Our deputy safeguarding lead is Mrs. Tracey Wilson.
Our designated safeguarding governor is Mrs. Bobbie Charlick.
Safeguarding children is everyone’s responsibility. If you have any concerns about a child, or would like to speak to any of the above, please call the school office on 01245 420963.
Schools have a statutory duty to report any suspected incidents of child abuse (e.g. physical, sexual, emotional, neglect) and any circumstances when it is felt a child may be at significant risk of child abuse occurring. When we can, we will discuss our concerns with parents/carers before a referral is made to Social Services. However, if we have concerns that this action could put a child at risk of harm then we would contact Social Services in the first instance.
All visitors to the school read our safeguarding guidance before entering and all staff and volunteers undergo all the relevant safety checks. Badges are worn by all staff and visitors.
Here are some useful tips on e-safety at home for parents and carers.
Be a part of their online life; involve the whole family and show an interest. Find out what sites they visit and what they love about them, if they know you understand they are more likely to come to you if they have any problems.
The Thinkuknow website, run by the Child Exploitation and Online Protection Centre (CEOP), has films, games and advice for children from five all the way to 16.
There is a wealth of age appropriate sites online for your children. Encourage them to use sites which are fun, educational and that will help them to develop online skills.
Children grow up fast and they will be growing in confidence and learning new skills daily. It’s important that as your child learns more, so do you.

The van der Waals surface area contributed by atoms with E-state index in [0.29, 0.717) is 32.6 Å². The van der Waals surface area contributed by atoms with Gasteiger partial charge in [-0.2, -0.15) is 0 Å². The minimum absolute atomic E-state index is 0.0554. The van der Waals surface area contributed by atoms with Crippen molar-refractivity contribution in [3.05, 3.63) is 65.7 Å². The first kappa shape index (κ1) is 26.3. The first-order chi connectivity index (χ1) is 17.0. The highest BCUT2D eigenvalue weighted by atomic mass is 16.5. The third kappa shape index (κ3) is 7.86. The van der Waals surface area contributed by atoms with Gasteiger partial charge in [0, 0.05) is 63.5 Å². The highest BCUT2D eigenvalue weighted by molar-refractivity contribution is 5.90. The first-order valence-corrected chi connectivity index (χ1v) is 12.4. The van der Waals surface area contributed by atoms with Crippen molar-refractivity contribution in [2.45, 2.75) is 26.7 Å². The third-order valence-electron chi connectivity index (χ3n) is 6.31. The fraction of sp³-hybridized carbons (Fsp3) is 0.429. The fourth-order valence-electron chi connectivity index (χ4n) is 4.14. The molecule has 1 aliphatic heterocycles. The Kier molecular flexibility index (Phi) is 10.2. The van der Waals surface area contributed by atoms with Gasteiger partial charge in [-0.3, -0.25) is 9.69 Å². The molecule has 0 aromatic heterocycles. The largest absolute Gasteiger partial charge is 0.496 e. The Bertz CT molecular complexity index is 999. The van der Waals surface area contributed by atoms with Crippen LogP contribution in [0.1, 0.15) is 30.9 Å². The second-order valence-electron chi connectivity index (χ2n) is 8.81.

Think about what they might see, what they share, who they talk to and how long they spend online. It is important to discuss boundaries at a young age to develop the tools and skills children need to enjoy their time online.
For children of this age, it is important to keep internet use in family areas, so you can see the sites your child is using and be there for them if they stumble across something they don’t want to see.
Nowadays even the TV connects to the internet. Make sure you’re aware of which devices that your child uses connect to the internet, such as their phone or games console. Also, find out how they are accessing the internet – is it your connection, or a neighbour’s wifi? This will affect whether the safety settings you set are being applied.
Parental controls are not just about locking and blocking, they are a tool to help you set appropriate boundaries as your child grows and develops. They are not the answer to your child’s online safety, but they’re a good start and not as difficult to install as you might think. Service providers are working hard to make them simple, effective and user friendly.
Childnet's website for children about the Internet and being a SMART surfer.
Childnet is a charity helping to make the internet a great and safe place for children.
The UK Safer Internet Centre offers e-safety tips, advice and resources to help children and young people stay safe online.
Net Aware is a joint initiative between O2 and the NSPCC to create a guide with information and advice for parents on the most popular social networks, apps and games used by children and young people.
Educational resource about Internet safety from the National Center for Missing and Exploited Children.
On 1st July 2015 the Prevent duty (Section 26) of The Counter Terrorism and Security Act 2015 came into force. This duty places the responsibility on schools to have due regard to the need to prevent people from being drawn into terrorism.
As part of our commitment to safeguarding and child protection we fully support the government’s Prevent Strategy. Writtle Infant School is committed to safeguarding and promoting the welfare of all its pupils. As a school we recognise that safeguarding against radicalisation is no different from safeguarding against any other vulnerability. All staff are expected to uphold and promote the fundamental principles of British values, including democracy, the rule of law, individual liberty and mutual respect, and tolerance of those with different faiths and beliefs. We believe that children should be given the opportunity to explore diversity and understand Britain as a multicultural society; everyone should be treated with respect whatever their race, gender, sexuality, religious belief, special need or disability.